The dire predictions about pheasant numbers and a predicted hefty northwest wind kept me out of my Danner boots and in my chest waders this weekend. I figure what pheasants are around will wait until after my duck slough freezes over. I do suffer from terminal swamp fever.
Clear skies and a less-than-predicted west wind greeted me and Doc, my faithful labrador, Saturday morning as we settled into a blind minutes ahead of the 7:06 a.m. opening time. A small flock of divers were, um, diving for the fresh water shimp in my 60-acre slough with five hundred yards of open water surrounding them. They were content to stay there in the middle as long as breakfast was being served.
Hunting alone, I miss taking more shots than I miss. And that's saying something. The last pair of bluewing teal in Douglas County whizzed past me before I could even reach for the gun. The ever-present Canada geese weren't present or accounted for, having spent the full moon night feeding. They were likely fast asleep with full bellies on the refuge in Alexandria.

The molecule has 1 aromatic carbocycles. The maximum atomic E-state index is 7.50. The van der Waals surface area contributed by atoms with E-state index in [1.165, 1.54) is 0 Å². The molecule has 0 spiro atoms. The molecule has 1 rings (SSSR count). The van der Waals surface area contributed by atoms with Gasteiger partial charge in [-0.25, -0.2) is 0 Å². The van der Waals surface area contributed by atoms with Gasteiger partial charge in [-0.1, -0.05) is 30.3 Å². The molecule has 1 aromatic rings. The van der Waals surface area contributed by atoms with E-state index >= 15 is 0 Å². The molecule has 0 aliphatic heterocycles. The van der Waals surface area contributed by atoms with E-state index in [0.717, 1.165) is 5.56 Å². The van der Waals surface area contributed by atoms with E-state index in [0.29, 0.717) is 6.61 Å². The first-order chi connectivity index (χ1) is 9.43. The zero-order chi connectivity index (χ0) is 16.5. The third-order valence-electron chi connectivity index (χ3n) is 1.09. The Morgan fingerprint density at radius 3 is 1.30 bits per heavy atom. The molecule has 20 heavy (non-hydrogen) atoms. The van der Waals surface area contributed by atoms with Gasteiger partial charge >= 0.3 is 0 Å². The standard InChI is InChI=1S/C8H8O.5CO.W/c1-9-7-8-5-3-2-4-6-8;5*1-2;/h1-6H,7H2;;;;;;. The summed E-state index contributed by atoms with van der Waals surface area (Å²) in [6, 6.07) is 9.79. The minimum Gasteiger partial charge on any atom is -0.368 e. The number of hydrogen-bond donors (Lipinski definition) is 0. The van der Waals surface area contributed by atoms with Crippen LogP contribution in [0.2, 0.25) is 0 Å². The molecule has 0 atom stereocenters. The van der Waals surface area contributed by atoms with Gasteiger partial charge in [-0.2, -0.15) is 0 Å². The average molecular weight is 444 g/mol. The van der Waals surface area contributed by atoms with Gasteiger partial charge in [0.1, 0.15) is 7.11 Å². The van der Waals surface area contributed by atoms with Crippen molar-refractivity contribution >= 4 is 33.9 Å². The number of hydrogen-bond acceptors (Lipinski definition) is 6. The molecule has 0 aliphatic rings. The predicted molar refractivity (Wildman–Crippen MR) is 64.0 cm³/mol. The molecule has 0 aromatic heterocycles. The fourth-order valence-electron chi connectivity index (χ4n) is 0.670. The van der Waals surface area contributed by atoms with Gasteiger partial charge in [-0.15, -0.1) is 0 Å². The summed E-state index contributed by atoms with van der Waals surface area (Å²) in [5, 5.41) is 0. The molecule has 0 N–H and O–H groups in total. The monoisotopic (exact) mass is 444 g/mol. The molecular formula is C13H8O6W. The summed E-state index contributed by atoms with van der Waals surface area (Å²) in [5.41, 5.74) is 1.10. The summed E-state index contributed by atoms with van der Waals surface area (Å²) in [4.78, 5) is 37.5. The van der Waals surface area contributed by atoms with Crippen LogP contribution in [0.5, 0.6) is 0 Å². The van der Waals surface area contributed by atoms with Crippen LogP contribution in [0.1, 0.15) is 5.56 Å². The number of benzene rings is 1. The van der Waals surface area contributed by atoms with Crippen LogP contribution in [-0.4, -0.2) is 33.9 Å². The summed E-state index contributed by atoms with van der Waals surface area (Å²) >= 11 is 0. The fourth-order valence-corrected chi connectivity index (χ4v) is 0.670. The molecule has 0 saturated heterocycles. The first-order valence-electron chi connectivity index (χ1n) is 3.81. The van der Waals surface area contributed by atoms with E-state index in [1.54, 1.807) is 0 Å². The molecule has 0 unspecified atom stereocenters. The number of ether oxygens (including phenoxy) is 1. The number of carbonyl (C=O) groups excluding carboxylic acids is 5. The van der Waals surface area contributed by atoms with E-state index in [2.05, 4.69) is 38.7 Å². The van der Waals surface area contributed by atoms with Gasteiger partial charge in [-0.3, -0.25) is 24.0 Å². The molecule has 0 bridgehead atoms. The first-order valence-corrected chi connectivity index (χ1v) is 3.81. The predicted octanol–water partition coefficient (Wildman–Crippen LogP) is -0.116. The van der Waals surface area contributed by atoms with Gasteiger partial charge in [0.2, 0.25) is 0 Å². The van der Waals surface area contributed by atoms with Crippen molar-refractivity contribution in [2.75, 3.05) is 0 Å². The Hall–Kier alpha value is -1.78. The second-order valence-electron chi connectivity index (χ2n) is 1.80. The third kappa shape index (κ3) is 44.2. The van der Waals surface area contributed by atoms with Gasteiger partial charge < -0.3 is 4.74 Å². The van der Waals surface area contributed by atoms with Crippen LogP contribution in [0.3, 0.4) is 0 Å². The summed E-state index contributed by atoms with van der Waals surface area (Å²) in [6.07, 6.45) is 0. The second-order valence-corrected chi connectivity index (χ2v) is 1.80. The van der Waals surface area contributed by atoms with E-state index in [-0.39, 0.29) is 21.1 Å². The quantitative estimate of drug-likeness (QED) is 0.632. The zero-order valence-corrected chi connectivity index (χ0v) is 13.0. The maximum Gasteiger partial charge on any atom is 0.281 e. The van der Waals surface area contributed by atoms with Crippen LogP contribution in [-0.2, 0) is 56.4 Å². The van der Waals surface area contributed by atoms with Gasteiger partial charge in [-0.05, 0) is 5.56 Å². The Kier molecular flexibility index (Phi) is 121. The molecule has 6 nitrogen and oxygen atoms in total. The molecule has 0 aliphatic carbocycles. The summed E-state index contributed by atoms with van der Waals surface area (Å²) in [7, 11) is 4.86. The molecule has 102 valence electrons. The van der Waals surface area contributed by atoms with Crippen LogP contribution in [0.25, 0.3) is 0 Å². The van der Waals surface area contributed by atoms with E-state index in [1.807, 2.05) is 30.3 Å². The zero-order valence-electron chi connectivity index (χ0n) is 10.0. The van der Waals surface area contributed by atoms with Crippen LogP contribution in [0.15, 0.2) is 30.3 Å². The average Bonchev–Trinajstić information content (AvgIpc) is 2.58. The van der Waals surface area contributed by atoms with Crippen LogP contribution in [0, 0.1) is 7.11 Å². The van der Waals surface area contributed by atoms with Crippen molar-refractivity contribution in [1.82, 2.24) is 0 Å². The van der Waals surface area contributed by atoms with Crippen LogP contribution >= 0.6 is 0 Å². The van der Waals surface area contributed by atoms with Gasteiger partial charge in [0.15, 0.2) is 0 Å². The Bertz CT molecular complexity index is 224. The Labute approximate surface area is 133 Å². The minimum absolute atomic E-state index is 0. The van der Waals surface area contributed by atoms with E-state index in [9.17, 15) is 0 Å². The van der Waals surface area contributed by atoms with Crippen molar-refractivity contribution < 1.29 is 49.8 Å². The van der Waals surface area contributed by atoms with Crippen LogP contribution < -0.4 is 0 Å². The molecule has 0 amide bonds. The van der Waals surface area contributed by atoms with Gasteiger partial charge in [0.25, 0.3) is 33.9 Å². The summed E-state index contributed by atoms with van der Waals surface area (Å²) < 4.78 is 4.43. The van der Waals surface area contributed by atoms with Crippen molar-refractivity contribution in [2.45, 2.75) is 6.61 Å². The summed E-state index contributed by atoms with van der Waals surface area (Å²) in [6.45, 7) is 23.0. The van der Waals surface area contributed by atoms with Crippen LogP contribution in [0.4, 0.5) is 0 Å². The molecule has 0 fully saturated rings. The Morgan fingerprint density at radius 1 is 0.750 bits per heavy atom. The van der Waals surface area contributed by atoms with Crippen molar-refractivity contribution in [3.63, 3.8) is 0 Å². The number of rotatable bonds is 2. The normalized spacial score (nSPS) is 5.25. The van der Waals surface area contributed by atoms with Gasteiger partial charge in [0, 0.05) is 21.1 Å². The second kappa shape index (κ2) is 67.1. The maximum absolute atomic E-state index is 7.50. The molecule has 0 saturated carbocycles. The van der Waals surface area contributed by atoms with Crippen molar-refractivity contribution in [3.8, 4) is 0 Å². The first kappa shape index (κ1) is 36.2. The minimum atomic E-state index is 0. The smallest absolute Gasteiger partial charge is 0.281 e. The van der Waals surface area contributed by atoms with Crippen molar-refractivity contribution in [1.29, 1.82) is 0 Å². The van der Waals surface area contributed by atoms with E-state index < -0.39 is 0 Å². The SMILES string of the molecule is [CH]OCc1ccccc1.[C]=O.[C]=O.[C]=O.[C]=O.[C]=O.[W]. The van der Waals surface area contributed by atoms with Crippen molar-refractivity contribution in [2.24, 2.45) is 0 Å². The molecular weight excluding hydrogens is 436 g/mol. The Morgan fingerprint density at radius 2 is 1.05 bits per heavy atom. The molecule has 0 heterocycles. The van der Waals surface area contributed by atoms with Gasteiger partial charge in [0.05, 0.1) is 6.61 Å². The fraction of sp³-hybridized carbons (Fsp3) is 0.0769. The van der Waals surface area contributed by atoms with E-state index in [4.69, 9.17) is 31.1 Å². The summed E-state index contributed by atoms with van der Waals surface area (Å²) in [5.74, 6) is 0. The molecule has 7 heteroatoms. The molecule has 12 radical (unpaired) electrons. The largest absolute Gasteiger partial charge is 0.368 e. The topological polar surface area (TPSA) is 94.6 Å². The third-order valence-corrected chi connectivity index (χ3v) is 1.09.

Then two larger ducks circled and actually turned to my call. No divers, these. They locked up and descended into a final approach from on high. Woodies? Small mallards? I took them over my Herters mallard decoys and Doc went to work. Gadwall! My duck hunting journal, religiously written for over 40 years, told me I haven't bagged a gadwall in Minnesota since the 70's.
Doc and I had plenty of time to study the rust-colored epaulets on the gaddies' wings because nothing else was flying. The diver flock left when I shot but returned in ten minutes to the same safe water. Then a single redhead flew over the feeding divers, was tempted to join them, but decided to circle the slough before pitching in. A rangey shot sent her sailing far downwind. Doc got to earn his keep with a thousand-yard swim.
An old hunting partner of mine used to measure a day afield by asking if what we bagged would satisfy us at dinner. I'll let you know on that one. Bacon-wrapped duck breasts and acorn squash are on the menu for tonight.